Business Standard

Modi wave saves BJP's blushes in Gujarat as Congress makes big gains

BJP might take solace that its vote share has increased from 47.85% in 2012 to 49% but over a dozen seats went down the wire

Archis Mohan  |  New Delhi 

Party workers and supporters celebrating BJP's success in the Gujarat and Himachal Pradesh state assembly elections outside the BJP headquarter, in New Delhi (PHoto: PTI)

Param sukh”, or immense comfort, was how Prime Minister Narendra Modi had described his party’s chances in the Gujarat Assembly poll, at a Diwali get-together with journalists here on October 29. But, the Gujarat election campaign was anything but comfortable for his Bharatiya Janata Party (BJP).

On Monday morning, as election results trickled in and the BJP inched towards the majority mark of 92 in the 182-member Assembly, the PM signalled a victory sign to television cameras and photographers as he entered Parliament to attend the winter session.

All eyes would now be on government formation in Gujarat — whether it reaches out to groups, particularly a section of the Patidars and Other Backward Classes. A comprehensive win in Gujarat would have added to the BJP’s image of invincibility. However, this win has raised more questions than it has answered. 

And, the result shows the party’s heavy reliance on Modi, also for the next Lok Sabha election. The Congress and other regional parties are set to make that election, as well as the Assembly polls, between the PM and strong state satraps.

At 67, Modi led a gruelling blitzkrieg of public meetings — 34 public rallies and some road shows, including his famous ride on a seaplane on December 12. In hindsight, the PM’s entreaties that he was a son of the soil helped the party overcome significant disaffection and score a sixth successive win in Gujarat.

On the ground, the BJP battled intense anti-incumbency — due to farm distress; anger among traders over demonetisation and the goods and services tax (GST); dissatisfaction over the so-called Gujarat model of development; lack of jobs for youth; emergence of caste leaders Hardik Patel, Alpesh Thakor and Jignesh Mevani, who challenged Modi and Shah the way state Congress leaders had seldom before, and a revitalised Congress under its new president, Rahul Gandhi.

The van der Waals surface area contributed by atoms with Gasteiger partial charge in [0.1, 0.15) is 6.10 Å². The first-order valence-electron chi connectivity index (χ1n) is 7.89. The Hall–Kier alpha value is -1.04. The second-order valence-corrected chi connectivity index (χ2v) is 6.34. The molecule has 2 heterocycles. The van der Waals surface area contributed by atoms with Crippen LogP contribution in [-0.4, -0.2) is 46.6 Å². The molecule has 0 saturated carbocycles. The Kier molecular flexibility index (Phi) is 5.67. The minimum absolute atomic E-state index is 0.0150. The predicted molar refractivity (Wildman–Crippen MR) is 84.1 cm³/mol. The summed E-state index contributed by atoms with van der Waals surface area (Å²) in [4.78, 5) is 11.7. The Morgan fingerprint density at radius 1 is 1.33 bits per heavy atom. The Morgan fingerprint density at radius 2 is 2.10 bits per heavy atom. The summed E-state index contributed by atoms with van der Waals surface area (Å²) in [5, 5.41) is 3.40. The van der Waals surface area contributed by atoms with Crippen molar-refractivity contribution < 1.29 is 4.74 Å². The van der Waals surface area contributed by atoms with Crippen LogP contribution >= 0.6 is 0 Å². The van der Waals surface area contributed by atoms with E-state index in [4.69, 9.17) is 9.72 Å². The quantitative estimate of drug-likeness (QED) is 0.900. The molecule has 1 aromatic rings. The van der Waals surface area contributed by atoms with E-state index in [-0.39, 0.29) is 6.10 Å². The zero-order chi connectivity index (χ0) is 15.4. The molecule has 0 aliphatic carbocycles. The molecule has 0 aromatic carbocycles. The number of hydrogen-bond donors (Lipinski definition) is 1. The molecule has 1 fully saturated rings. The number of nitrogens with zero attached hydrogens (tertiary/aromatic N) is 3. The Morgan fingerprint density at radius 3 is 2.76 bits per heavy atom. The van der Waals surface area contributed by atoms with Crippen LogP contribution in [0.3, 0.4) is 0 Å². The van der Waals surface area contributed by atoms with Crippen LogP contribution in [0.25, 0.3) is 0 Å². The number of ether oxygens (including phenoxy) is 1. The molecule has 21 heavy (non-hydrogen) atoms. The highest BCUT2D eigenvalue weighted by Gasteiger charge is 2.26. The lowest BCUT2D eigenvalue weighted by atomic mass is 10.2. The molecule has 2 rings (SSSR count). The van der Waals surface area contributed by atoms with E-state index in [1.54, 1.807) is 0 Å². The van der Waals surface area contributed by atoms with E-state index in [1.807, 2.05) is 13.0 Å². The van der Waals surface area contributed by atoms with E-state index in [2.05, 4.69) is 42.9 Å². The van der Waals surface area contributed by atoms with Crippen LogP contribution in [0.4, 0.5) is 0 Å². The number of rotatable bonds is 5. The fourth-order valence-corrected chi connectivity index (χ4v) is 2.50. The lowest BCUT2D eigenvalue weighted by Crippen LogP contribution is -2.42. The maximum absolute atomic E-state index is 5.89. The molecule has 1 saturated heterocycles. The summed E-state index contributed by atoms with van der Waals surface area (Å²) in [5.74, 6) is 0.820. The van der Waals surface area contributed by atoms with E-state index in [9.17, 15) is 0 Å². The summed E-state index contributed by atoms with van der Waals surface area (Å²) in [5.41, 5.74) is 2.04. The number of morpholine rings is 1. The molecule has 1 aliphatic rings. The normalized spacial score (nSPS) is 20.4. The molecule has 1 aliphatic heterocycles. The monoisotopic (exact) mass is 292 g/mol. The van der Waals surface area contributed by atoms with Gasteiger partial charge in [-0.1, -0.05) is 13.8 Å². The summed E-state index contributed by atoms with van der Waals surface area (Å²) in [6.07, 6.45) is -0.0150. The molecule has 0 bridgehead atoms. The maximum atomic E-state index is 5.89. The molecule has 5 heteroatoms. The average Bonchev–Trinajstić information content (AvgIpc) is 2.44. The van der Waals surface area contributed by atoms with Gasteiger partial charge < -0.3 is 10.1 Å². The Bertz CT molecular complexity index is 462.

In places like Saurashtra, epicentre of the Patidar movement, memories of deaths of 14 of their community boys in agitation were fresh. So was the “insult” meted to former chief minister Anandiben Patel. The anger against the leadership of Chief Minister Vijay Rupani, as well as his benefactor and party chief Amit Shah, was palpable.

A churn within the party might be unlikely. But its margdarkshak mandal, or mentor group, might throw up inconvenient questions. It had raised inconvenient questions about the way Shah has run the party, after the party’s Bihar loss in November 2015.

The BJP president, meanwhile, took solace from the increase in vote share — 47.85 per cent in 2012 to 49 per cent. He said it was no “kaante ki takkar”, a photo finish, as the BJP lead the Congress was almost eight per cent in vote share. Shah blamed the “low level” and “casteist” discourse of the Congress for the lower BJP tally. The Congress manifesto made promises worth Rs 1,20,000 crore when Gujarat’s annual revenue was around Rs 70,000 crore. The BJP chief said the lower number of seats wasn’t a reflection of the twin impact of demonetisation and GST, as the BJP had won comprehensively in Himachal Pradesh as well.

The vote increase, however, hides the Keshubhai Patel factor. The former BJP chief minister had broken away from the BJP in 2012, and his Gujarat Parivartan Party (GPP) had contested 167 seats, won two, and secured a vote share of 3.6 per cent in the previous Assembly election. The GPP had returned to the BJP fold in 2014, and Modi had visited Keshubhai in the run-up to the Assembly poll.

In the 2014 Lok Sabha election, the BJP had won all 26 seats in Gujarat, with a vote share of 60.1 per cent. Its seat tally now is also the lowest since 1995 (121 in 1995; 117 in 1998; 127 in 2002; 117 in 2007 and 115 in 2012).

Nearly half a dozen of its ministers lost but the BJP has done well in urban centres of Gujarat, where the anger against the Modi government had peaked after GST. The sweep in Surat, Vadodara and Ahmedabad suggested the Centre successfully reached out to limit the damage.

However, the party’s poor performance in rural areas, a fallout of farm distress, would most likely drive the Modi government’s final Budget, which Finance Minister Arun Jaitley is to present on February 1. The policy tilt could now be towards better allocation under the Mahatma Gandhi National Rural Employment Guarantee Scheme and higher minimum support prices for farmers. The FM has already announced several steps for the micro, small and medium enterprises sector.

On Monday afternoon, Hardik Patel announced renewed agitation for reservation in jobs for his community.

The Modi government and the BJP have much work on their hands in the run-up to the 2019 Lok Sabha poll, and also a slew of Assembly polls — Tripura, Nagaland and Meghalaya by March; Karnataka by May; and Rajasthan, Madhya Pradesh, Chhattisgarh and Mizoram by December 2018.

BJP's Mahila Morcha workers celebrate the party's success in Gujarat and Himachal Pradesh Assembly elections, in Bhopal on Monday. Photo: PTI
BJP’s Mahila Morcha workers celebrate the party’s success in Gujarat and Himachal Pradesh Assembly elections, in Bhopal on Monday. Photo: PTI

First Published: Tue, December 19 2017. 00:56 IST